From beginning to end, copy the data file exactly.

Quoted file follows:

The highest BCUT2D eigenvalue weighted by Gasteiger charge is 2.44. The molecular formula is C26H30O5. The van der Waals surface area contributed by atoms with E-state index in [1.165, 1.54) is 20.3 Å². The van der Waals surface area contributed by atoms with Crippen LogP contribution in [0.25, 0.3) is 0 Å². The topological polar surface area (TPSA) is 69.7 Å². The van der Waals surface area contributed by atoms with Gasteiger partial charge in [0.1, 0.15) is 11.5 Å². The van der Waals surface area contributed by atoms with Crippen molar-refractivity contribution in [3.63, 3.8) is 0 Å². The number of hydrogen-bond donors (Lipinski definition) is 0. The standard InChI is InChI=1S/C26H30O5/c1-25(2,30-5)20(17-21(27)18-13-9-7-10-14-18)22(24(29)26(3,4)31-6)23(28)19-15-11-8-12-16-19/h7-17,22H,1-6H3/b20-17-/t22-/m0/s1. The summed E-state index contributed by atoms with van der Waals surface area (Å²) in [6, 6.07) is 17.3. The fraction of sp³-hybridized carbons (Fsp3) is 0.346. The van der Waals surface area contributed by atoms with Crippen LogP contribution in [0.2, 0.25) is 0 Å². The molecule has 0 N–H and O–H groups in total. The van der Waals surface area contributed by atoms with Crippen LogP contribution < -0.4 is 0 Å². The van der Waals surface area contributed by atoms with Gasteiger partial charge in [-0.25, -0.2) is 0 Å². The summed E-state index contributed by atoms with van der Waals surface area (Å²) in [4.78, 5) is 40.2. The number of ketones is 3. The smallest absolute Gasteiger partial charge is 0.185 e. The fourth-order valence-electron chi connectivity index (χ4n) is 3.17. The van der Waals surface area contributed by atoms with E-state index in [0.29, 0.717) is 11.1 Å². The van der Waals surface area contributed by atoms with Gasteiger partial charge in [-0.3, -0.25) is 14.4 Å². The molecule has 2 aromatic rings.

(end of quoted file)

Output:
The highest BCUT2D eigenvalue weighted by Gasteiger charge is 2.44. The molecular formula is C26H30O5. The van der Waals surface area contributed by atoms with E-state index in [1.165, 1.54) is 20.3 Å². The van der Waals surface area contributed by atoms with Crippen LogP contribution in [0.25, 0.3) is 0 Å². The topological polar surface area (TPSA) is 69.7 Å². The van der Waals surface area contributed by atoms with Gasteiger partial charge in [0.1, 0.15) is 11.5 Å². The van der Waals surface area contributed by atoms with Crippen molar-refractivity contribution in [3.63, 3.8) is 0 Å². The number of hydrogen-bond donors (Lipinski definition) is 0. The standard InChI is InChI=1S/C26H30O5/c1-25(2,30-5)20(17-21(27)18-13-9-7-10-14-18)22(24(29)26(3,4)31-6)23(28)19-15-11-8-12-16-19/h7-17,22H,1-6H3/b20-17-/t22-/m0/s1. The summed E-state index contributed by atoms with van der Waals surface area (Å²) in [6, 6.07) is 17.3. The fraction of sp³-hybridized carbons (Fsp3) is 0.346. The van der Waals surface area contributed by atoms with Crippen LogP contribution in [0.2, 0.25) is 0 Å². The molecule has 0 N–H and O–H groups in total. The van der Waals surface area contributed by atoms with Crippen LogP contribution < -0.4 is 0 Å². The van der Waals surface area contributed by atoms with Gasteiger partial charge in [-0.25, -0.2) is 0 Å². The summed E-state index contributed by atoms with van der Waals surface area (Å²) in [4.78, 5) is 40.2. The number of ketones is 3. The smallest absolute Gasteiger partial charge is 0.185 e. The fourth-order valence-electron chi connectivity index (χ4n) is 3.17. The van der Waals surface area contributed by atoms with E-state index in [0.29, 0.717) is 11.1 Å². The van der Waals surface area contributed by atoms with Gasteiger partial charge in [-0.3, -0.25) is 14.4 Å². The molecule has 2 aromatic rings.